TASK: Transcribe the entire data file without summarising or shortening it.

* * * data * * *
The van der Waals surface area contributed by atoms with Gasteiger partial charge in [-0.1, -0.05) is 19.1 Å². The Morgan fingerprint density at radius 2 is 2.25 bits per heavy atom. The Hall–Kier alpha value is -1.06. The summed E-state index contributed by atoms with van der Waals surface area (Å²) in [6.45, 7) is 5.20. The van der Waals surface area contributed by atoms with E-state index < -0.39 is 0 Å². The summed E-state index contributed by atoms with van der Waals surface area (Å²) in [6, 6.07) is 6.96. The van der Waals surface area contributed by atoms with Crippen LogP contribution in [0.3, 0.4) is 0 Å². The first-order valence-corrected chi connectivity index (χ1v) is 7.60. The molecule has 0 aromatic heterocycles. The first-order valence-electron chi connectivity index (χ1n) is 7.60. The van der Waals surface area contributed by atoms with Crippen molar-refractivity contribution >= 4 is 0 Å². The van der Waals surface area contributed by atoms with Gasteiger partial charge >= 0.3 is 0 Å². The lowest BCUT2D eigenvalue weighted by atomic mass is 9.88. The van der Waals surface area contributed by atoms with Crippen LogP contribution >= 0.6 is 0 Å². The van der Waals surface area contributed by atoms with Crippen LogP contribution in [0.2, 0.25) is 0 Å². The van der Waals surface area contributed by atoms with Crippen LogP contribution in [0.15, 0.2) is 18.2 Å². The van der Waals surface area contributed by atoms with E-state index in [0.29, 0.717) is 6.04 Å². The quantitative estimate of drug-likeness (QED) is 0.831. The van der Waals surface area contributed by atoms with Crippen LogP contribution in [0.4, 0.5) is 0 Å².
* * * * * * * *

The van der Waals surface area contributed by atoms with Gasteiger partial charge in [-0.1, -0.05) is 19.1 Å². The Morgan fingerprint density at radius 2 is 2.25 bits per heavy atom. The Hall–Kier alpha value is -1.06. The summed E-state index contributed by atoms with van der Waals surface area (Å²) in [6.45, 7) is 5.20. The van der Waals surface area contributed by atoms with E-state index < -0.39 is 0 Å². The summed E-state index contributed by atoms with van der Waals surface area (Å²) in [6, 6.07) is 6.96. The van der Waals surface area contributed by atoms with Crippen LogP contribution in [0.3, 0.4) is 0 Å². The first-order valence-corrected chi connectivity index (χ1v) is 7.60. The molecule has 0 aromatic heterocycles. The first-order valence-electron chi connectivity index (χ1n) is 7.60. The van der Waals surface area contributed by atoms with Crippen molar-refractivity contribution >= 4 is 0 Å². The van der Waals surface area contributed by atoms with Gasteiger partial charge >= 0.3 is 0 Å². The lowest BCUT2D eigenvalue weighted by atomic mass is 9.88. The van der Waals surface area contributed by atoms with Crippen LogP contribution >= 0.6 is 0 Å². The van der Waals surface area contributed by atoms with Crippen LogP contribution in [0.2, 0.25) is 0 Å². The van der Waals surface area contributed by atoms with Crippen LogP contribution in [0.15, 0.2) is 18.2 Å². The van der Waals surface area contributed by atoms with E-state index in [0.29, 0.717) is 6.04 Å². The quantitative estimate of drug-likeness (QED) is 0.831. The van der Waals surface area contributed by atoms with Crippen LogP contribution in [0.4, 0.5) is 0 Å².